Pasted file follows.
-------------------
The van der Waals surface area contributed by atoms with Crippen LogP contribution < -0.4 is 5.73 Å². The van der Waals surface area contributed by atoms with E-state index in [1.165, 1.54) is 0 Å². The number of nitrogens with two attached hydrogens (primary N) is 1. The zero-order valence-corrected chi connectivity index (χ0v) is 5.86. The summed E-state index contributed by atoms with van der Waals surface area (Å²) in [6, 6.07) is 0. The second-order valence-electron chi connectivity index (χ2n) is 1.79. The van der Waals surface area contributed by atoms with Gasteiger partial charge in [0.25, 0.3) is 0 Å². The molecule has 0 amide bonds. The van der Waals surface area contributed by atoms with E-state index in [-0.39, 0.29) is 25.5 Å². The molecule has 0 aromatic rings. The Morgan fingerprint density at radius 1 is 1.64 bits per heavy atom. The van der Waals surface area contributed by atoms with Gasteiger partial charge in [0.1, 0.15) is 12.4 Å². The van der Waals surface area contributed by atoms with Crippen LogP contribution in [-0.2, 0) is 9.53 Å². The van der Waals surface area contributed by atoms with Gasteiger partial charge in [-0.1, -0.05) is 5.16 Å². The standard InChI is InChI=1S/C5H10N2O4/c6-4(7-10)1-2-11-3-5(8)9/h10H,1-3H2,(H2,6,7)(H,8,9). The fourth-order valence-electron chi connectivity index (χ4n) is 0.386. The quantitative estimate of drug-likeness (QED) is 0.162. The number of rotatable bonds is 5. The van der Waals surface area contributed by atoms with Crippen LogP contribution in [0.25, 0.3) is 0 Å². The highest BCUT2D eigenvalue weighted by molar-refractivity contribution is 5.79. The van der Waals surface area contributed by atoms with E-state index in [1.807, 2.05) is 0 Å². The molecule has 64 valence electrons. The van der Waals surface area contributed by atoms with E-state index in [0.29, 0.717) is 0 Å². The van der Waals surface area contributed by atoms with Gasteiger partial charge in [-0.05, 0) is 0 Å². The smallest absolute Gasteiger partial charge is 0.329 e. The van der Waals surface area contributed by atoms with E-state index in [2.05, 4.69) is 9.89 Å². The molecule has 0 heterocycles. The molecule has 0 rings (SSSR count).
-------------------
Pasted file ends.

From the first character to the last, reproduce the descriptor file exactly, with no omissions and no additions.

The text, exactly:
The van der Waals surface area contributed by atoms with Crippen LogP contribution < -0.4 is 5.73 Å². The van der Waals surface area contributed by atoms with E-state index in [1.165, 1.54) is 0 Å². The number of nitrogens with two attached hydrogens (primary N) is 1. The zero-order valence-corrected chi connectivity index (χ0v) is 5.86. The summed E-state index contributed by atoms with van der Waals surface area (Å²) in [6, 6.07) is 0. The second-order valence-electron chi connectivity index (χ2n) is 1.79. The van der Waals surface area contributed by atoms with Gasteiger partial charge in [0.25, 0.3) is 0 Å². The molecule has 0 amide bonds. The van der Waals surface area contributed by atoms with E-state index in [-0.39, 0.29) is 25.5 Å². The molecule has 0 aromatic rings. The Morgan fingerprint density at radius 1 is 1.64 bits per heavy atom. The van der Waals surface area contributed by atoms with Gasteiger partial charge in [0.1, 0.15) is 12.4 Å². The van der Waals surface area contributed by atoms with Crippen LogP contribution in [-0.2, 0) is 9.53 Å². The van der Waals surface area contributed by atoms with Gasteiger partial charge in [-0.1, -0.05) is 5.16 Å². The standard InChI is InChI=1S/C5H10N2O4/c6-4(7-10)1-2-11-3-5(8)9/h10H,1-3H2,(H2,6,7)(H,8,9). The fourth-order valence-electron chi connectivity index (χ4n) is 0.386. The quantitative estimate of drug-likeness (QED) is 0.162. The number of rotatable bonds is 5. The van der Waals surface area contributed by atoms with Crippen LogP contribution in [0.25, 0.3) is 0 Å². The highest BCUT2D eigenvalue weighted by molar-refractivity contribution is 5.79. The van der Waals surface area contributed by atoms with E-state index in [1.807, 2.05) is 0 Å². The molecule has 64 valence electrons. The van der Waals surface area contributed by atoms with E-state index in [0.29, 0.717) is 0 Å². The van der Waals surface area contributed by atoms with Gasteiger partial charge in [-0.05, 0) is 0 Å². The smallest absolute Gasteiger partial charge is 0.329 e. The van der Waals surface area contributed by atoms with E-state index in [2.05, 4.69) is 9.89 Å². The molecule has 0 heterocycles. The molecule has 0 rings (SSSR count).